# Pie in the sky

By Kenneth Field

Circles are perfect. No, wait, they really are. They’ve been used for centuries, and in every culture to represent the whole, infinity, perfection, unity, and completeness. In geographical circles (pun intended) we see them everywhere, not least in the shape of planets, moons, and other celestial bodies. Circles gave us wheels, they drive geometry, and calculus, are used in the Olympic logo, Chinese Yin and Yang symbology, vinyl albums, CDs, and hard disk drives. In mapping we use circles all the time from historical T-O maps, to hemispheric maps, azimuthal projections, and circular-based symbology.

But why are circles so ubiquitous, and visually compelling? They are symmetrical regardless of any specific line drawn through the centre point that represents the axis of symmetry, and that, in turn, leads to a harmonious image. They have no start or end point, and have a smooth, perfect curvature to their perimeter. Circles appear in nature and humans tend to gravitate to such imagery. The Greek scholar Proclus (500 AC) wrote: “the circle is the first, the simplest and most perfect form”. Case closed!

Yes, you in the back with the raised hand, do you have a question?

“What about the pie chart? They’re circular and no-one likes them.”

Do(ug)h! I knew someone would ask. Hmm…the pie chart. That much derided graphical delicacy. Perhaps the only circle that doesn’t enjoy universal appeal. Let’s grab a slice and chew on this a while.

Because of our natural obsession with circles it makes sense that in the realm of data visualization generally, and mapping they are also widely used. Circular layouts are commonly used to report data, and convey information. Many chart types have also been developed to lean into the circular shape such as polar area graphs, chord diagrams, radial bar charts, and gauges.

Along with the bar chart, area chart and line graph Scottish economist William Playfair also invented the modern pie chart, in 1801. In his publication entitled “Statistical Breviary” he illustrated the Turkish Empire’s landholdings by slicing a circle into three wedges, whose sizes were determined by land area. In colouring Asia’s wedge green, Europe red, and Africa yellow he not only displayed empirical proportions but differentiated the qualitative components by colour.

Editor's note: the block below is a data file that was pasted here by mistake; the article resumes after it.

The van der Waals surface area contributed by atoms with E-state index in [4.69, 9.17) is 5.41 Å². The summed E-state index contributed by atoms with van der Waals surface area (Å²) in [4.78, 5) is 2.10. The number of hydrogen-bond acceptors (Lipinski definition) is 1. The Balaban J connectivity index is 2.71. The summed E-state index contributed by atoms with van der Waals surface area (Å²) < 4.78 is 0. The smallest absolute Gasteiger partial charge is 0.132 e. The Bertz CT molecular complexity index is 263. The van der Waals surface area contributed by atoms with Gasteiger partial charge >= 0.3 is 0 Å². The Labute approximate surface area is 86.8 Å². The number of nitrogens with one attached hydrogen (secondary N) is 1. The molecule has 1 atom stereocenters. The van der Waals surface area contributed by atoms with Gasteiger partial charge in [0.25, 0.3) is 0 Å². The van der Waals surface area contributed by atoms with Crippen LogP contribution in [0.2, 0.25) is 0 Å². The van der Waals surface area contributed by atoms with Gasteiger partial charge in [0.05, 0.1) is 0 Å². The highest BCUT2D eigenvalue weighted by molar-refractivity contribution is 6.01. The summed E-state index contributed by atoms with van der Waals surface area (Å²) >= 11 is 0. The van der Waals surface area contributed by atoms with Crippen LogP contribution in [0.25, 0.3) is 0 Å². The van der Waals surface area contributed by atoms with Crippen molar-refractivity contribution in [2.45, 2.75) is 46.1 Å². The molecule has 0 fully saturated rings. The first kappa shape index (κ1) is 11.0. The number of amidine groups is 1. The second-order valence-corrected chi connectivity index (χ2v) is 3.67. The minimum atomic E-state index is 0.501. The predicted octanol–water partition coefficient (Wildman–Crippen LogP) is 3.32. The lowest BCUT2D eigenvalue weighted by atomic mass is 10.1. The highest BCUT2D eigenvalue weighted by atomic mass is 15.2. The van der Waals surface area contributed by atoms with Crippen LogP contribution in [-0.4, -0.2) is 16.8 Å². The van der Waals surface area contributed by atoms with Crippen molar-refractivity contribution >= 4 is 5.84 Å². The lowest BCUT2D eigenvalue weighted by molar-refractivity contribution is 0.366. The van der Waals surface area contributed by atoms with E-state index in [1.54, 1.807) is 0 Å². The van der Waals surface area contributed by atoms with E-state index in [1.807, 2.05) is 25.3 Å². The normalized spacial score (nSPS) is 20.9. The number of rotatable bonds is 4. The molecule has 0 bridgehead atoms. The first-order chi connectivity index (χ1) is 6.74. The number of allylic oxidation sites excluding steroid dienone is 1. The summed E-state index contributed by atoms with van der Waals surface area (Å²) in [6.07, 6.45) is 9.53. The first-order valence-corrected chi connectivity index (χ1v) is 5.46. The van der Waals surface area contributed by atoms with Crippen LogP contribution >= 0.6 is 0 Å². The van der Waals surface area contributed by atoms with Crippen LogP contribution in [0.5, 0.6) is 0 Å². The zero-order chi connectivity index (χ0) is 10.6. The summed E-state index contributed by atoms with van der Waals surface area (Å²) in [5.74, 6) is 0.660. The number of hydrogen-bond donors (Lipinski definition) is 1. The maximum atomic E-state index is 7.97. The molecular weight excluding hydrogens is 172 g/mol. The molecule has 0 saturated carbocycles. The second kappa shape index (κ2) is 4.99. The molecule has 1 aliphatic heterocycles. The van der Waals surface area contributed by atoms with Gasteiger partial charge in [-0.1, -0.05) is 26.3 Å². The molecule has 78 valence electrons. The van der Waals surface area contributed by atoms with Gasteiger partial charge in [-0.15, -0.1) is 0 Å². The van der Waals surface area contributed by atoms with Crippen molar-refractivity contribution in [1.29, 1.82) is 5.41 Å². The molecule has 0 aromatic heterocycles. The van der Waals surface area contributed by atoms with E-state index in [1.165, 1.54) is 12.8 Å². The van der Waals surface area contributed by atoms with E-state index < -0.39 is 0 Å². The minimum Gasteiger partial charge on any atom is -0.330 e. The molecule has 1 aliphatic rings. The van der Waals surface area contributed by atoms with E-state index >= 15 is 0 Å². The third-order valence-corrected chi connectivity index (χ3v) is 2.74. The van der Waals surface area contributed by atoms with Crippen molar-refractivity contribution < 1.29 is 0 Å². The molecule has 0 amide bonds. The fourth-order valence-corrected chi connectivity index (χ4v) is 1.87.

French engineer Charles Joseph Minard was one of the first to position pie charts across a map in 1858 to represent the proportions of cattle sent from around France to Paris for consumption, and in the same year he used pie charts coupled with proportional symbols to depict dimensions of coal production.

And of course, In 1858 Florence Nightingale published her polar area charts which are a circular chart that broadly takes the form of a pie chart with segments made proportional in area to the phenomena they represent. The additional metaphor that Nightingale used was that of a clock face so the graphs could be read in the same way as we read time. Since the data was temporal the visual metaphor worked well. Sidenote: we’ve also shared a tool that allows you to create these type of polar area charts in ArcGIS Pro)

Yet, despite such lauded evidence, pie charts have become somewhat derided. Why? They’re really quite elegant devices to show part-to-whole relationships. Each segment illustrates a particular category of the overall data set and its proportion compared to the other categories. What could possibly be contentious about that?

Leaving the more extreme criticisms aside there’s a few arguments that have some merit. Principally, pie charts can be difficult to read and interpret despite their apparent simplicity. Humans aren’t especially good at estimating the area of graphical objects, and comparing areas, particularly when they are of a similar size. Therefore assessing the value of a segment and its relationship with similarly sized segments can be problematic. This argument is often supported by showing that bar charts of the same data are much easier to read, and that’s because humans are better at estimating lengths in both absolute terms, and compared to bars of other similar lengths. And yet people often use pie charts even though they’re potentially not as good as a well-crafted bar chart. A bar chart doesn’t have that special property though – the ability to infer the ‘whole’ through its perfect circular shape.